Christopher Ingraham reports today on a new study that says Americans are less happy than they used to be and feel “bodily aches and pains” at the highest rate in the world:
Aware that some of this could be attributable to question translation issues or cultural differences (for instance, Americans may just be more predisposed to complain about pain than members of other nations), the authors ran the numbers controlling for age, gender, marital status, labor force status and education. The United States remained an outlier even when these factors were accounted for.
Hmmm. None of these things are actually related to either translation issues or cultural differences. Let’s go to the source and see what the authors think of possible language problems:
We have considered that and cannot entirely discount it; there must remain a chance that these subjective data on feelings of pain are, in some way, painting a misleading picture. However, a nation like the UK, which also uses English, and has a culture that is somewhat like that of the USA, shows up with similar pain levels — markedly below the American answers — to other west European nations.
That makes more sense. Weirdly, though, it’s just not true. Here’s the chart in Ingraham’s piece:
The biggest English-speaking countries in the world (Canada isn’t included for some reason) all score the highest, and both Australia and Great Britain are fairly close to the US, not to Western Europe. If anything, this supports the notion that language might have something to do with it. But there’s also this to consider:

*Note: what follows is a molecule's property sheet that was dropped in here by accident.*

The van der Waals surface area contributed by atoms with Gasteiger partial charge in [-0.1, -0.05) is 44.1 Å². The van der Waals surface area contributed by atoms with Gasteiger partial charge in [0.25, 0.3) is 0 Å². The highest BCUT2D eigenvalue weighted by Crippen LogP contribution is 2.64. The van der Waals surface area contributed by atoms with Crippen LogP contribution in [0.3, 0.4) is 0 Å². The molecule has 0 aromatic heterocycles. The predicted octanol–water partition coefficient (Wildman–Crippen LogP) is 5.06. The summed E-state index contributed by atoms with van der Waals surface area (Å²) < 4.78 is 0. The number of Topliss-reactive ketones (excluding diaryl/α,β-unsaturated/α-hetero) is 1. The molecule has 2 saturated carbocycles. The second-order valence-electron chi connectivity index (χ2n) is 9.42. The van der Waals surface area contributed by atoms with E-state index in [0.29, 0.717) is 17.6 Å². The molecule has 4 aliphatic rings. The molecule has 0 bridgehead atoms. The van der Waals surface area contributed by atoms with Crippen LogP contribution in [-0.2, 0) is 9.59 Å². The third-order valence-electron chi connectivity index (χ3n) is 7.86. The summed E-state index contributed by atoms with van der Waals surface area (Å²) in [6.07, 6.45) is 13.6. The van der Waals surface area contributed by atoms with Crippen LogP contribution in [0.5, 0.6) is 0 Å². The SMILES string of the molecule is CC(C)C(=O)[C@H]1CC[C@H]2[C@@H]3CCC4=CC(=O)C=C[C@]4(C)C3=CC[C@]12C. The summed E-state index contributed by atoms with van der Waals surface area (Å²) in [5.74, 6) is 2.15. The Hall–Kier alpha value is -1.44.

In general, residents of richer countries complain more about pain than residents of poorer countries. This obviously doesn’t explain everything, but it makes the high ranking of the United States a little less surprising. I can think of a few possible explanations for this:
- Richer people have higher expectations. Minor aches and pains loom large when you have fewer other things to worry about.
- Sedentary lifestyles produce greater levels of pain.
- Richer people are bombarded with advertising for pain relief. Not only does this constantly remind them of pain, but it also reminds them that pain relief is easily available and therefore (in theory) treatable.
- Related: richer people are asked about their “pain scale” whenever they see a doctor or visit an emergency room.
- Richer people are just whinier.
- Poorer people are more likely to think of pain as just another one of those things that you bear in life. What’s the point of complaining?
On the “cultural differences” front, there are two interesting cases. The first is Belgium, where the survey team reports results separately for rich Flanders and poor Wallonia. The second is Germany, where they report separately for the regions that were formerly East and West. In both cases, the poor region reports either more pain or the same level of pain. They don’t follow the general trend at all. I have no idea what, if anything, to make of this, but maybe someone else has an idea.
NICKEL SUMMARY: I’m not sure what to think of this. But I’ll bet that the high level of pain reporting in the US is mostly related to something other than actual pain levels.